How to scale the Plasma login screen on HD/UHD screens

Updated: September 17, 2021

Life problems come in many shapes and forms. One of them could be the login screen in your Plasma desktop. How? By not scaling up to the selected screen resolution of your system. Case in point, my recent endeavor with Kubuntu 20.04 on my IdeaPad Y50-70, with its Nvidia card and 4K screen. Long story short, while I managed to get the desktop resolution and UHD scaling just right, the login screen did not obey my settings, and only rendered in 4K, ergo tiny.

I spent a lot of time trying to fix this, and finally, came up with this guide. Now, in newer editions of Plasma, like say 5.20, where scaling works really great, you might not face this issue at all. In 5.18.5, I had to resort to a few ugly tricks to get everything working. Let's see what gives.

Problem in more detail

The login screen details feels too small, because they are rendered in 4K on a tiny device. Scaling the desktop and/or changing its resolution helps, including the lock screen but NOT the login screen (SDDM). The fix is to make SDDM render itself at a different resolution during startup.

Solution

SDDM scripts are located under: /usr/share/sddm/scripts/. The script that controls the graphical component is called Xsetup. By default, this script may include some information, specific to your graphics driver. What you need to do is add an entry that will make SDDM display at a different resolution.

Open the file in a text editor as sudo or root (back it up of course), and add this line:

xrandr --output "device" --mode "mode" --rate "rate"

As you guessed right, this is only relevant for X11 and not Wayland, but then, most distros use X anyway, including Kubuntu 20.04 LTS, plus Nvidia drivers. So it's X for us. Now, we need to figure out the device, mode and rate for the command.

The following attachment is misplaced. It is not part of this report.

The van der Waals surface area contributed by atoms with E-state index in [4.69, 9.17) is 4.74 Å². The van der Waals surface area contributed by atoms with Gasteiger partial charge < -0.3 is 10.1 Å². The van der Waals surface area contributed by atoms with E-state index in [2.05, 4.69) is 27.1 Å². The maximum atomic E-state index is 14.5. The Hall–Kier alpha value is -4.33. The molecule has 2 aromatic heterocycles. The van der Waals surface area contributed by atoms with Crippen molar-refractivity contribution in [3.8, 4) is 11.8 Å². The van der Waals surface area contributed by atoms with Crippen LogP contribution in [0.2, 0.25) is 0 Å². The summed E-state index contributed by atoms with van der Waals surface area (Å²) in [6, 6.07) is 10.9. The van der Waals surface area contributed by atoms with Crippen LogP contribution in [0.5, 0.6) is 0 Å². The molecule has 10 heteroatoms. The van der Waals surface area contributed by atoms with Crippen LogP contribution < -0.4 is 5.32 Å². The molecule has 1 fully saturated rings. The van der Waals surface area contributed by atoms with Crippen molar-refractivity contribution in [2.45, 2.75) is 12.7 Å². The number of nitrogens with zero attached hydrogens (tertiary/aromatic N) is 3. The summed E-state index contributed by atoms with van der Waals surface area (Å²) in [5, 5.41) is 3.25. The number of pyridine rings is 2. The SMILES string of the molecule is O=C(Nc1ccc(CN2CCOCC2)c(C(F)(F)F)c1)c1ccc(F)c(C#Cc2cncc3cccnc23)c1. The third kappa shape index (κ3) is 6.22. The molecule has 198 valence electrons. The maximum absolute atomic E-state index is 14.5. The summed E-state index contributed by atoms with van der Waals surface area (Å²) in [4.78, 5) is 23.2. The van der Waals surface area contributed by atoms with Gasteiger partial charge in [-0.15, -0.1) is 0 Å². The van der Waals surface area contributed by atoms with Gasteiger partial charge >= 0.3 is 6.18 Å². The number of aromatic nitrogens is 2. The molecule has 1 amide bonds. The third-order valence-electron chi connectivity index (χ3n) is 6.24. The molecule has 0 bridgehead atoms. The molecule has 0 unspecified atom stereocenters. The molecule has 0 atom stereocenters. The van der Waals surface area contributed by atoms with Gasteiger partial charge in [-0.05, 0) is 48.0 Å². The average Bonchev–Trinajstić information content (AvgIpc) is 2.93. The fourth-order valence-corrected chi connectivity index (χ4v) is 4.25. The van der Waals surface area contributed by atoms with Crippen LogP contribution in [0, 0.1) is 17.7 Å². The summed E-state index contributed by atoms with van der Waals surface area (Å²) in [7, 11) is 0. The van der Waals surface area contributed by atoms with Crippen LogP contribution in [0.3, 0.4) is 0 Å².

Detect display settings

Open a terminal window and run xrandr. This will show you all the supported modes for your monitor.

xrandr
Screen 0: minimum 8 x 8, current 1920 x 1080, maximum 16384 x 16384
eDP-1-1 connected primary 1920x1080+0+0 (normal left inverted right x axis y axis) 344mm x 194mm
   3840x2160     48.00 +
   3200x1800     59.96    59.94 
   2880x1620     59.96    59.97 
   2560x1600     59.99    59.97 
   2560x1440     59.99    59.99    59.96    59.95 
   2048x1536     60.00 
   1920x1440     60.00 
   1856x1392     60.01 
   1792x1344     60.01 
   2048x1152     59.99    59.98    59.90    59.91 
   1920x1200     59.88    59.95 
   1920x1080     60.01    59.97    59.96    59.93*
   1600x1200     60.00 
   1680x1050     59.95    59.88 
   1600x1024     60.17
... 

In my example, the device is eDP-1-1. The available resolutions go all the way up to 4K. The selected one is marked with asterisk. And then, you also have the different screen refresh rates in Hz. We know that the 4K resolution makes everything too tiny, so we want something smaller. I decided to go for 1080p, like the desktop itself. In my case, the matching refresh rate was 59.93 Hz. Thus, the xrandr command becomes:

xrandr --output eDP-1-1 --mode 1920x1080 --rate 59.93

Save the file, and reboot your system. Your login screen should look great now.

Conclusion

There we go. I think this is a pretty arcane tutorial, because it deals with something you would not necessarily consider important for day-to-day work. But then, if you have an HD/UHD monitor of small physical dimensions, you will probably need to up the scale or down the resolution (or both). For me, system changes were not reflected in the login screen in Plasma, and I had to make a manual adjustment.

This can be done with xrandr - you can use the tool to manage display resolutions regardless, and it's a nifty and powerful tool. The best part about the fix is that it's modular and fully reversible. It does not affect your logged in desktop (you can do that by providing a DPI settings if you want), and if you don't like it, just change or remove the entry from Xsetup, and you're done. Hopefully, this helps calm your OCD demons.

Cheers.

You may also like: